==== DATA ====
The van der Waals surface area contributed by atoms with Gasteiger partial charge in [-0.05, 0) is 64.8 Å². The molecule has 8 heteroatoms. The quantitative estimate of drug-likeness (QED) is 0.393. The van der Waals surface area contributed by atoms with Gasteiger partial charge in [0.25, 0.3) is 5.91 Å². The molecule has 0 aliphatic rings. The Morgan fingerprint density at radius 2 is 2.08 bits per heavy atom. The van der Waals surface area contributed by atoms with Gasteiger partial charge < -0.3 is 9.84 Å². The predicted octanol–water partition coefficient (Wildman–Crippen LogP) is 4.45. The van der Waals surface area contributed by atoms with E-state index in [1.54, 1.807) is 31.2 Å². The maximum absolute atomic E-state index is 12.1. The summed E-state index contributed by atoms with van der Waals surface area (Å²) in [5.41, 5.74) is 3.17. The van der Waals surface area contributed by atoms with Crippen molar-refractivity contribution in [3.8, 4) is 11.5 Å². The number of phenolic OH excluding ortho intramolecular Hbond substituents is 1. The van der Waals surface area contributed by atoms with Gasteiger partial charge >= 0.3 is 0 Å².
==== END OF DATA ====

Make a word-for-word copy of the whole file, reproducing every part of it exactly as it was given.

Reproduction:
The van der Waals surface area contributed by atoms with Gasteiger partial charge in [-0.05, 0) is 64.8 Å². The molecule has 8 heteroatoms. The quantitative estimate of drug-likeness (QED) is 0.393. The van der Waals surface area contributed by atoms with Gasteiger partial charge in [0.25, 0.3) is 5.91 Å². The molecule has 0 aliphatic rings. The Morgan fingerprint density at radius 2 is 2.08 bits per heavy atom. The van der Waals surface area contributed by atoms with Gasteiger partial charge < -0.3 is 9.84 Å². The predicted octanol–water partition coefficient (Wildman–Crippen LogP) is 4.45. The van der Waals surface area contributed by atoms with E-state index in [1.54, 1.807) is 31.2 Å². The maximum absolute atomic E-state index is 12.1. The summed E-state index contributed by atoms with van der Waals surface area (Å²) in [5.41, 5.74) is 3.17. The van der Waals surface area contributed by atoms with Crippen molar-refractivity contribution in [3.8, 4) is 11.5 Å². The number of phenolic OH excluding ortho intramolecular Hbond substituents is 1. The van der Waals surface area contributed by atoms with Gasteiger partial charge >= 0.3 is 0 Å².